Crime Prevention for People With Physical Disabilities
Disabled persons face many physical Challenges. This could make them vulnerable to would-be assailants who assume the disabled are incapable of protecting themselves.
Look Out For Yourself
- Stay alert and tuned in to your surroundings, whether on the street, in an office/campus building or shopping mall, driving, or waiting for a bus.
- Send the message that you are calm, confident, and know where you are going.
- Be realistic about your limitations. Avoid places or situations that may put you at risk.
- Know the neighborhood where you live and work. Check out the locations of Public Safety, Pocatello Police and Fire Stations, public telephones, ISU's Blue Light Emergency Phones, hospitals, restaurants, stores, Safe Place locations that are open and accessible.
- Avoid establishing predictable activity patterns. Most of us have daily routines, but never varying them may increase your vulnerability to crime.
- Put good locks on all your doors. Sturdy deadbolt locks are best. Make sure you can easily use the locks you install.
- Install peepholes on front and back doors at your eye level. This is especially important if you use a wheelchair.
- Get to know your neighbors. Watchful neighbors who look out for you as well as themselves are a frontline defense against crime.
- If you have difficulty speaking, have a friend record a message (giving your name, address, and type of disability) to use in emergencies. Keep the tape in a recorder next to your phone.
- Ask your police department to conduct a free home security survey to help identify your individual needs.
Out And About
- If possible, go out and about with a friend.
- Stick to well-lighted, well-traveled streets. Avoid shortcuts through vacant lots, wooded areas, parking lots or alleys.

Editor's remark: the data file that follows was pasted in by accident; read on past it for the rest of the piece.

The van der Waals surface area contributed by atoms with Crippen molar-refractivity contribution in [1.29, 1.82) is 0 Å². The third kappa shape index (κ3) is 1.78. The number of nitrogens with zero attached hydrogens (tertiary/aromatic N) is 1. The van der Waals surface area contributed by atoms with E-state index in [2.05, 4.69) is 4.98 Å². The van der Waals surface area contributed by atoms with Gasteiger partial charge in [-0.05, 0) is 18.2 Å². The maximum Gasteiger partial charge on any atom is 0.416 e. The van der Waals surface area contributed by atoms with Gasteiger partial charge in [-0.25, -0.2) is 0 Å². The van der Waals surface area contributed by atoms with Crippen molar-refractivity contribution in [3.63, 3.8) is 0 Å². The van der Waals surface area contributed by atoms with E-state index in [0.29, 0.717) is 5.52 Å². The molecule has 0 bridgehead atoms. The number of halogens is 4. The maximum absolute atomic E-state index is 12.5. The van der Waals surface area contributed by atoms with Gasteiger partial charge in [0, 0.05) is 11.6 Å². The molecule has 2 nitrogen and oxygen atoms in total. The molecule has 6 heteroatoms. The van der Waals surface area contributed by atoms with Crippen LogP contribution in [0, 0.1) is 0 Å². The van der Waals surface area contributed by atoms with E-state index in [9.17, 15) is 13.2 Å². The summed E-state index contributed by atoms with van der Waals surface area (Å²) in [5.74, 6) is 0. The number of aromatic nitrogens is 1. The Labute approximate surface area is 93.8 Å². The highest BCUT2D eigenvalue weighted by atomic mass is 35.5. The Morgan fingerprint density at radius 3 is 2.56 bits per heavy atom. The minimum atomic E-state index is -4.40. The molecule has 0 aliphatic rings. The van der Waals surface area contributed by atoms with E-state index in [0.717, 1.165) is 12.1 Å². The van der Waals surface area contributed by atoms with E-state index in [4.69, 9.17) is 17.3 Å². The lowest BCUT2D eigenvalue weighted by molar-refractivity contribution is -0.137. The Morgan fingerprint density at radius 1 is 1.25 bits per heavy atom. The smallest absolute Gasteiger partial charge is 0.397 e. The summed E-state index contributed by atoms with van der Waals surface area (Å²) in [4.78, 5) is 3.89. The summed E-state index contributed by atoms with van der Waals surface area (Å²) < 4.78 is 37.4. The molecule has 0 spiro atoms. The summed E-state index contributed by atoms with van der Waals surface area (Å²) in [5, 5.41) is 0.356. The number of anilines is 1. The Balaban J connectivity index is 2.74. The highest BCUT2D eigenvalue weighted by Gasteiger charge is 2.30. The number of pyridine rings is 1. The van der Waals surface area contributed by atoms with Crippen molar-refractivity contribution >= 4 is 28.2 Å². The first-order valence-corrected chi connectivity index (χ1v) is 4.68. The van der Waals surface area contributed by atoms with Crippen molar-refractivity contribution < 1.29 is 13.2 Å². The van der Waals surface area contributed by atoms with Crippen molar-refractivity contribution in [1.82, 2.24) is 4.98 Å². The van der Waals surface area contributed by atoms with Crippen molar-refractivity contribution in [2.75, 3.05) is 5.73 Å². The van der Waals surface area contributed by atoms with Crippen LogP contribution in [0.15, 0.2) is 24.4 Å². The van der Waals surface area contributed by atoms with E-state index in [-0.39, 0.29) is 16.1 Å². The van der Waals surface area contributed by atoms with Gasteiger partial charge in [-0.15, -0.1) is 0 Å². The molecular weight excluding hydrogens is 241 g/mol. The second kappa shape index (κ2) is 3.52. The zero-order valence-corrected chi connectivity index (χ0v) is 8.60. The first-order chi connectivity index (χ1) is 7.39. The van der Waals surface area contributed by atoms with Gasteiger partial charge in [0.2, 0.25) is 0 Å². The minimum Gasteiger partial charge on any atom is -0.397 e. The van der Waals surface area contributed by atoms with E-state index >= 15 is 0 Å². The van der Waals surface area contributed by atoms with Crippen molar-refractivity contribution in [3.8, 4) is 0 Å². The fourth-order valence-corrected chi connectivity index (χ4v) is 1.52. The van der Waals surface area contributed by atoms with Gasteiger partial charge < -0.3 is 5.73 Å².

- Let someone know where you are going and when you expect to return.
- Carry your purse close to your body, not dangling from straps. Put your wallet in an inside coat pocket or your front pants pocket. If you use a wheelchair, keep your purse or wallet tucked snugly between you and the inside of the chair.
- If you use a backpack, make sure it is securely closed.
- Always carry your medical information with you, in case of an emergency.
- Consider installing a cellular phone or CB radio in your vehicle.
Before You Go On Vacation
- Plan ahead. If you are traveling by car, get maps and plan your route. Have the car checked before you leave.
- Leave copies of the numbers of your passport, driver's license, credit cards, and traveler's checks with a close friend or relative in case you need to replace these papers.
- Put lights and a radio/tv on times to create the illusion that someone is at home while you are away. Leave shades, blinds and curtains in normal positions. Stop mail, newspapers and other deliveries or ask a neighbor to take them in.
On Public Transportation
- Use well-lighted, busy stops. Stay near other passengers. Sit by the driver.
- Stay alert! Don't doze or daydream!
- If someone harasses you, make a loud noise or say "Leave me alone!" If that doesn't work, hit the emergency signal on the bus or train.
Don'T Let A Con Artist Rip You Off
Many con artists prey on people's desires to find miracle cures for chronic conditions and fatal diseases. To out-smart those con artists, remember these tips:
- If it sounds too good to be true, it probably is.
- Don't let greed or desperation overcome common sense.
- Get a second opinion.
- Be wary of high-pressure tactics, need for quick decisions, demands for cash only, or high yield low-risk investments.
Take A Stand!
- Join or help organize a Neighorhood Watch group (through PPD for off campus at 234-6100; or Public Safety for on campus at 282-2515) . Make sure the meetings are accessible to people with disabilities.
- Work with Public Safety and local law enforcement to improve responses to all victims or witnesses of crime. Role-play how people with disabilities can handle threatening situations.
- Work with rehabilitation centers and advocacy groups to offer a presentation to schools and other community organizations on the needs or concerns of individuals with disabilities.
- Take a self-defense class. Some classes (including Public Safety's Rape Aggression Defense class for women) will accommodate people with disabilities and help them discover ways the can defend themselves.